Montclair, NJ 07042
- Alcohol: BYO
April 17, 2015
Like the music for which it’s named, Montclair’s Samba is an upbeat restaurant serving smooth Brazilian dishes to happy diners.
Ilson Gonçalves, a native of the southern Brazilian state of Santa Catarina, opened Samba in 2011. His small restaurant on Park Street serving homestyle Brazilian dishes has received rave reviews since. Enthusiastic servers, especially Ilson, are happy to help customers navigate the bilingual menu of traditional Brazilian fare. Each menu is attached to a small wooden cutting board, part of the rustic feel of the place.
The bread basket on the table includes pão de queijo, the popular Brazilian cheese bread snacks found at every Brazilian bakery. Golden, fried cod croquettes (bolinhos de bacalao) and meat-filled yuca pastries (bolinhos de manioca) are nice starters. Another traditional appetizer, mandioca frita com linguiça calabrea a cebola, is an addicting Brazilian picadinho of yucca cubes with salty chopped sausage and onions. It’s a large portion that you can’t stop eating as long as it’s on the table. Or go lighter (and healthier) with a simple shrimp dish like camera ao alho e oleo (shrimp with garlic and oil).
The main dishes at Samba highlight Brazilian classics. Available only on Fridays and Saturdays, Samba’s feijoada is excellent – a rich black bean stew of pork sausage, pork ribs and bacon (pork-lovers triple threat!), with dried beef cubes to add yet another meat dimension to Brazil’s national dish. Meat, of course, plays a starring role in Brazilian cuisine, like at any rodizio style Brazilian churrascaria. Bife a cavalo (Beef “on horseback”), a hearty plate of grilled steak with two fried eggs, collards and a chunk of fried banana, would make any Brazilian cowboy proud.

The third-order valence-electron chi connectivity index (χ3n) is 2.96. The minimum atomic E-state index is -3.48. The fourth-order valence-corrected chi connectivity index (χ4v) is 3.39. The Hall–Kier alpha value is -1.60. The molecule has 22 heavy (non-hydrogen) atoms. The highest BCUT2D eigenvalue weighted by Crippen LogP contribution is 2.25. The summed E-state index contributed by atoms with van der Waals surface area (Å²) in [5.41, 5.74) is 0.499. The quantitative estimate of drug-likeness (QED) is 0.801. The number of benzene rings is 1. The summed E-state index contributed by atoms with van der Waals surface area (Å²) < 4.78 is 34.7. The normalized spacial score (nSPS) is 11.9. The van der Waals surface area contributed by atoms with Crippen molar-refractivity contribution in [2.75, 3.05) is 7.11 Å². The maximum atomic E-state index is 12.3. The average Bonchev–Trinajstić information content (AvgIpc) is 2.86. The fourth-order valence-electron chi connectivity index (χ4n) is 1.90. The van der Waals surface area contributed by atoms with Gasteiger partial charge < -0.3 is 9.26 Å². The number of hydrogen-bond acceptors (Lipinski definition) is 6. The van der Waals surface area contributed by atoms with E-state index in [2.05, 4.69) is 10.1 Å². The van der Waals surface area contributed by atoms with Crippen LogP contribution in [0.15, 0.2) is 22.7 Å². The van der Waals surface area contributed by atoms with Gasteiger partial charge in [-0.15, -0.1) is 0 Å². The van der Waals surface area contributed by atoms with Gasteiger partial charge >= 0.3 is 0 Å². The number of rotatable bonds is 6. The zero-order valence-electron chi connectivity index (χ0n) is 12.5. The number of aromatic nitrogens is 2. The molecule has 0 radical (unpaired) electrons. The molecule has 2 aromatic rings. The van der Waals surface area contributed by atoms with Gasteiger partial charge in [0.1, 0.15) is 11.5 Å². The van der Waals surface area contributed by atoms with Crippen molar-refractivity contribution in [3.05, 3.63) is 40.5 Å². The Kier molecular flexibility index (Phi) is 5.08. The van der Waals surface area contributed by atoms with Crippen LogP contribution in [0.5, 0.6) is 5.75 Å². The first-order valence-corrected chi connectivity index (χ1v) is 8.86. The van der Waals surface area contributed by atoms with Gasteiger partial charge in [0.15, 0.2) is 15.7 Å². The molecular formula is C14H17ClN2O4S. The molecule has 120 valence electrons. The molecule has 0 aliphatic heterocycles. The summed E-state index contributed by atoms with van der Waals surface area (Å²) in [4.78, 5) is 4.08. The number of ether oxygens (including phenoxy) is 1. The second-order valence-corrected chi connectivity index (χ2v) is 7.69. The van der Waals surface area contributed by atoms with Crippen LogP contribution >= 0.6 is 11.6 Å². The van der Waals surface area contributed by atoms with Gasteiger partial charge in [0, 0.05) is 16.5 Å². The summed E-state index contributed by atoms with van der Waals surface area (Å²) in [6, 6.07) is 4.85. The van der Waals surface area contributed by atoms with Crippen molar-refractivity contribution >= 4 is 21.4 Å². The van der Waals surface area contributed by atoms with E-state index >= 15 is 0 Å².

I highly recommend the moqueca de bacalhao com pirao, a seafood stew like those served in Northeastern Brazil, made with tomatoes, coconut milk and palm oil. Samba’s version comes with a delicious yuca flour puree that reminds me of a bowl of creamy, savory grits. It makes for a hearty and satisfying meal. Main courses also include grilled chicken and fish, and a vegetarian plate of okra, collard greens, fried yuca and banana. A variety of grilled sandwiches, burgers and salads are on the lunch menu.
Samba’s intimate room, decorated with mirrors in distressed frames and metal molds, exudes laid back charm in a small space. On the Saturday evening we visited, customers included families and couples.
Like nearby Costañera (Peruvian), Villalobos (Mexican) and Mesob (Ethiopian), Samba is an ethnic cross-over bringing traditional Brazilian dishes to the suburban dining scene. Brazilian food in New Jersey is not just in the Ironbound anymore. For its range of regional Brazilian food, strong cooking and comfortable atmosphere, Samba is EthnicNJ’s current favorite Brazilian spot.